But it wasn’t until around the middle of the piece that Eshima’s additional double bass voice really opened up a new perspective on Bach’s score for me, when it seemed to start following an “alternative” path. The two musicians’ doubling of the flowing line of the final Gigue was a virtuosic tour de force.
The Farrow images, on the other hand, were mesmerizing, haunting, and disturbing all at once. Farrow used weapons and munitions — some more easily recognizable than others, like bullets and machine guns — to construct giant doors to a mosque, a church, and a synagogue. Some of the images included defacements of the sacred spaces, such as a spray-painted swastika — candid images of intolerance all too commonplace even today. Eshima was quoted in the program as viewing Farrow to be “the Picasso of our time,” noting: “He creates visual Truth out of guns and bullets without making any judgments. Experiencing his art allows one to discover one’s own Truth.”
A duet for violin and piano by the Dallas-based, Indian-Israeli composer Simon Sargon opened the program: the mystical musical prayer Before the Ark, with Mina Miller accompanying Takumi Taguchi from the keyboard. The violinist drew silky, muted tones from his instrument to frame the piece with a reverential aura.
Concluding the concert was the cycle Camp Songs by Paul Schoenfield — an earlier MOR commission from 2001 that was a finalist for the Music Pulitzer. Camp Songs has had an impressive afterlife since MOR premiered it in 2002.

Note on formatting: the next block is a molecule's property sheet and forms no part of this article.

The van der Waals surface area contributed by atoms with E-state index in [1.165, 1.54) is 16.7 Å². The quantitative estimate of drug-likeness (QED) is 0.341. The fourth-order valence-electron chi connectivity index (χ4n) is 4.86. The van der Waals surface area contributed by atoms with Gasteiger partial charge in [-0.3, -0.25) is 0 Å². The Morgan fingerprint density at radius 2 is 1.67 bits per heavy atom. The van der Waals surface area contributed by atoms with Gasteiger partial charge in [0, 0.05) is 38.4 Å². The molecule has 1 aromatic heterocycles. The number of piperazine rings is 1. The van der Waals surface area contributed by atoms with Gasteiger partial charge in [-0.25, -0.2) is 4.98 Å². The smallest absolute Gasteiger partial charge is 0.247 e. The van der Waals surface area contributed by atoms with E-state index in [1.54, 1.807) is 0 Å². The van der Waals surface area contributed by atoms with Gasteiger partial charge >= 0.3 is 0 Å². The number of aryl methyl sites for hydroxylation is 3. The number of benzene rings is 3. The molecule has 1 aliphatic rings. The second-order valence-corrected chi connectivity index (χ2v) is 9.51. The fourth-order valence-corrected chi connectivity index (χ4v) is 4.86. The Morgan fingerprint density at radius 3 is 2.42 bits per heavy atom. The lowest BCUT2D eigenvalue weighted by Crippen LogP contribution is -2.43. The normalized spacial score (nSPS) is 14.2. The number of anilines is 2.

Written for a chamber ensemble (Mikhail Shmidt, violin; Laura DeLuca, clarinet; Walter Gray, cello; Jonathan Green, double bass; and Jessica Choe, piano) and two singers, the cycle was here presented for the first time in a new staging conceived and directed by Erich Parce (who also directed memorable productions of MOR’s two commissions from Tom Cipullo, Afterlife and last spring’s The Parting). Parce himself performed the baritone role, joined by soprano Karen Early Evans.
Schoenfield built Camp Songs from music and poetry by the Polish journalist Aleksander Kulisiewicz (1918-1982), who was incarcerated for nearly six years in the Sachsenhausen concentration camp near Berlin. Making music with fellow prisoners was his means of resistance — and at the same time served to record and document the unbelievable atrocities that were now part of everyday life. “In the camp, I tried to create verses that would serve as
direct poetical reportage. I used my memory as a living
archive. Friends came to me and dictated their songs,” Kulisiewicz later recalled. The Kulisiewicz Collection can now be found in the archives of the United States Holocaust Memorial Museum.
Camp Songs comprises five of these texts, whose tone of bitter, hard-edged satire is evident from the opening depiction of a kapo, “Black Boehm,” who sings enthusiastically of his position as a crematorium worker. Parce’s stark staging amplified the grim litany of beatings, humiliations, and cruelty. The chamber ensemble’s impassioned playing ratcheted the irony to an almost unbearable level.
Review (c) 2019 Thomas May. All rights reserved